I recently revisited the beautiful song Woodstock by Joni Mitchell, which seems to be more relevant than ever to keep in mind when working with the theme of Human Ecology and the Anthropocene.

I came upon a child of God
He was walking along the road
And I asked him, where are you going
And this he told me
I'm going on down to Yasgur's farm
I'm going to join in a rock 'n' roll band
I'm going to camp out on the land
I'm going to try an' get my soul free
We are stardust
We are golden
And we've got to get ourselves
Back to the garden

Then can I walk beside you
I have come here to lose the smog
And I feel to be a cog in something turning
Well maybe it is just the time of year
Or maybe it's the time of man
I don't know who l am
But you know life is for learning
We are stardust
We are golden
And we've got to get ourselves
Back to the garden

By the time we got to Woodstock
We were half a million strong
And everywhere there was song and celebration
And I dreamed I saw the bombers
Riding shotgun in the sky
And they were turning into butterflies
Above our nation
We are stardust
Billion year old carbon
We are golden
Caught in the devil's bargain
And we've got to get ourselves
Back to the garden

Creaturely vulnerability and brotherhood in the Anthropocene. About letting go and listening

One main question comes to mind when I am thinking of the Anthropocene and our impact on the planet: How did we get this far removed from understanding the balance of the earth and our ecosystem?

What connection was forgotten, broken or lost that made us move so far away from a balanced co-existence? How did we come to see ourselves as so superior to other beings (sentient or not), that we execute unrestricted exploitation of the earth transforming nature without concern for depleting resources, global consequences and the wellbeing of the future (generations)?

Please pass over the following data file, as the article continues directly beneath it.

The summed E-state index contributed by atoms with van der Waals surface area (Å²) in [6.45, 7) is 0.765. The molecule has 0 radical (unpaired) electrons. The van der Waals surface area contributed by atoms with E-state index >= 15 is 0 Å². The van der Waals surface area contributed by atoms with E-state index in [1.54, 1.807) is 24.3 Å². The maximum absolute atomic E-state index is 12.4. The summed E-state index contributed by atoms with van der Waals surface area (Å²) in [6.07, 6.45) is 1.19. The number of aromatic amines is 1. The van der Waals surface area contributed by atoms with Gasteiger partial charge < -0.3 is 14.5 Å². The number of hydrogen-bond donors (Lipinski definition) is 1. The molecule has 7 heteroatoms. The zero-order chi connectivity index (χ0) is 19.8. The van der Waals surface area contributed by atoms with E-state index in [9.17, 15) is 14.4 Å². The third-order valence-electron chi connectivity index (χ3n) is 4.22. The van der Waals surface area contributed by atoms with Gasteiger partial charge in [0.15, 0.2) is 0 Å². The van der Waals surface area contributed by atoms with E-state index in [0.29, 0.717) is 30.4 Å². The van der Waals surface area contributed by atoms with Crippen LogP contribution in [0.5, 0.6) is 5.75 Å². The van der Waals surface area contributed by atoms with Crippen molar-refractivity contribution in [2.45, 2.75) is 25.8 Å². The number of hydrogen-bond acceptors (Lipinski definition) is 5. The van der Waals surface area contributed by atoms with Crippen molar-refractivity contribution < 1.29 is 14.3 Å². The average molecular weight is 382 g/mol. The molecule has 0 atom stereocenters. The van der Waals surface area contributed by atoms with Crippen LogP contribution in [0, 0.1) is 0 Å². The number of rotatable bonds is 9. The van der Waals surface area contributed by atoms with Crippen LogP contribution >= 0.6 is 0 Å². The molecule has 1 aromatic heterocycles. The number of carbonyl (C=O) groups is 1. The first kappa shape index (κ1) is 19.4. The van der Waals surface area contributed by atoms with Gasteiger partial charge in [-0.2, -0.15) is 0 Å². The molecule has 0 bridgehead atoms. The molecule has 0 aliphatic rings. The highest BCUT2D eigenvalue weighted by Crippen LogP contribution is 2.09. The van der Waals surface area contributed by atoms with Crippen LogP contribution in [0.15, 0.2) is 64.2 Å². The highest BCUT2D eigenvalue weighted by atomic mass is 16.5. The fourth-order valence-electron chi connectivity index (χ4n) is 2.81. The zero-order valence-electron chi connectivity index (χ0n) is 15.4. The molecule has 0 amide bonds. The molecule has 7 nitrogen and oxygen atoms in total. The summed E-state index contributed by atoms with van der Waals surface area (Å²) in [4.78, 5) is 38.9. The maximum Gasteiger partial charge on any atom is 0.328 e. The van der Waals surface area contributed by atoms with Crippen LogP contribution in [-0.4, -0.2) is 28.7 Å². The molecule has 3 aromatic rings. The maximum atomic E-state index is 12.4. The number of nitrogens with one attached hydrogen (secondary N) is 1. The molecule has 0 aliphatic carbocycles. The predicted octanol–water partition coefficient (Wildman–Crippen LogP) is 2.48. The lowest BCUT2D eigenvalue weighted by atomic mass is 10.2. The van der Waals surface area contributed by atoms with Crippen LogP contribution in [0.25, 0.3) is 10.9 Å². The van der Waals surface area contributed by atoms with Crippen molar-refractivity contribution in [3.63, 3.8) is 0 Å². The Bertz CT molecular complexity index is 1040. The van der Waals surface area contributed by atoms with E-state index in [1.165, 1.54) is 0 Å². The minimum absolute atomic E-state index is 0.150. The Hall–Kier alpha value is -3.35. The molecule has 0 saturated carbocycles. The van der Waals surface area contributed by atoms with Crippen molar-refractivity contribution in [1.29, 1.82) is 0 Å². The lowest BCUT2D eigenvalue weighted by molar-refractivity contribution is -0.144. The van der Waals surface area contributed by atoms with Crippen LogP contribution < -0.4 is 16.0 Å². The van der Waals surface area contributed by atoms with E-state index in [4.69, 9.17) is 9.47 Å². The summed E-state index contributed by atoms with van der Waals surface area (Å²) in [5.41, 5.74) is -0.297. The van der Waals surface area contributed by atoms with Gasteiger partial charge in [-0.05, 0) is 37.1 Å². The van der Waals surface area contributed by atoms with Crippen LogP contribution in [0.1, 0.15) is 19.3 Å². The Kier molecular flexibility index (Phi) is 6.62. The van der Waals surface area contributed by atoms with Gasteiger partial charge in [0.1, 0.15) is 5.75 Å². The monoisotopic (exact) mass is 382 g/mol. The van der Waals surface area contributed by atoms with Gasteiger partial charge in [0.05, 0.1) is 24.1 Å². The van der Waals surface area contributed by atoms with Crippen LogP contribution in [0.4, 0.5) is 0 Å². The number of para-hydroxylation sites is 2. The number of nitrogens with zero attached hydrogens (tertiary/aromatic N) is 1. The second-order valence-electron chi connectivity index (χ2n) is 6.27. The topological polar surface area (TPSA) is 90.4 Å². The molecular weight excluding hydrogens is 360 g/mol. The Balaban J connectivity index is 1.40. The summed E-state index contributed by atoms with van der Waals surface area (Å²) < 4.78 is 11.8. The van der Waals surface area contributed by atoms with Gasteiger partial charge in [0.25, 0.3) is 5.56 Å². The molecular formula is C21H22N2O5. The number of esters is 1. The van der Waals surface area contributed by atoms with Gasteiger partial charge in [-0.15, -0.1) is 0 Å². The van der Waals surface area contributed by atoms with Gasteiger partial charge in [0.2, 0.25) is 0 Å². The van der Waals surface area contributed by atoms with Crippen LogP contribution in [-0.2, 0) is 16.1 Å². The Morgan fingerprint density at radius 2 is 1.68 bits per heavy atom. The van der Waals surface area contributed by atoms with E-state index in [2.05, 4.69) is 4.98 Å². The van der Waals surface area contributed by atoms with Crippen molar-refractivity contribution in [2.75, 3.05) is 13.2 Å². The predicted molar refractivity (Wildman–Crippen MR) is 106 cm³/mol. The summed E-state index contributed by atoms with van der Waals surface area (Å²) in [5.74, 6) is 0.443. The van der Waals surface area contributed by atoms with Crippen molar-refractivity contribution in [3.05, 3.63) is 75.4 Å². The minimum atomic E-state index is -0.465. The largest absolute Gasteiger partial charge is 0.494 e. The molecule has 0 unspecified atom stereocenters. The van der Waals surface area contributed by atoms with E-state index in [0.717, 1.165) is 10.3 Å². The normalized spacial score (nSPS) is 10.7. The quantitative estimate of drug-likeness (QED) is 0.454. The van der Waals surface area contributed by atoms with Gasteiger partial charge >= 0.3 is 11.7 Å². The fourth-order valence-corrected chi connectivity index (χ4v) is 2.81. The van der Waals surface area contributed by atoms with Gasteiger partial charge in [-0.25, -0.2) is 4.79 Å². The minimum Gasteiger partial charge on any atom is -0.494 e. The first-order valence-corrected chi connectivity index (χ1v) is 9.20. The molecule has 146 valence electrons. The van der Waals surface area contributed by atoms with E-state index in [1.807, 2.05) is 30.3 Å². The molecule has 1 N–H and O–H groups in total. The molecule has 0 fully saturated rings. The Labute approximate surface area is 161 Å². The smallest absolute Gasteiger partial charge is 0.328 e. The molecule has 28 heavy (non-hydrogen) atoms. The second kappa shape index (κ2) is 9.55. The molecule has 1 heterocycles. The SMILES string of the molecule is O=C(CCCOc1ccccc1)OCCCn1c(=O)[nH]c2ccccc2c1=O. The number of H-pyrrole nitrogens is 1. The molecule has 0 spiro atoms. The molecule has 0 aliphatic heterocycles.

It seems we have forgotten where we came from and that we are animals too. That we share a “bodily vulnerability” as the French writer and philosopher George Bataille so beautifully describes it. The fact that our actions have consequences, and that the consequences can be far-reaching and irreversible, got lost in translation along the way.

 According to Bataille pre-historic humans had an affective entanglement with animals and a wish to negate human life - even a wish to move backwards to recover further creaturely intimacy. Perhaps if we were to move backwards too, if we were to access our genetic memories, our actions would be different. We might be able (and willing) to negate some of the consequences of the anthropogenic impact on our earth and ecosystem. At the very least we would be capable of making conscientious choices based on life-based ethics and an understanding of “creaturely brotherhood” (Bataille).

Human Ecology // Images in the Anthropocene - A European Art Laboratory and Residency

© Bärbel Praun, Untitled from the series "this must be the place", 2015

In 2016 & 2017 I will be working at The Independent AIR's residency on the theme of Human Ecology //  Images in the Anthropocene.

The residency is a working European art laboratory which takes place in the south of Portugal. A group of 6 emerging photographic artists will collaborate, discuss and inspire each other to work under the theme Human Ecology // Images in the Anthropocene.
During the residency we will be guided by a team of internationally established artists and mentors, who will conduct several workshops throughout the residency period. My fellow artists in residence are: Clément Verger, Ana Catarina Pinho, Constantin Schlachter, Michelle Palazzi and Bärbel Praun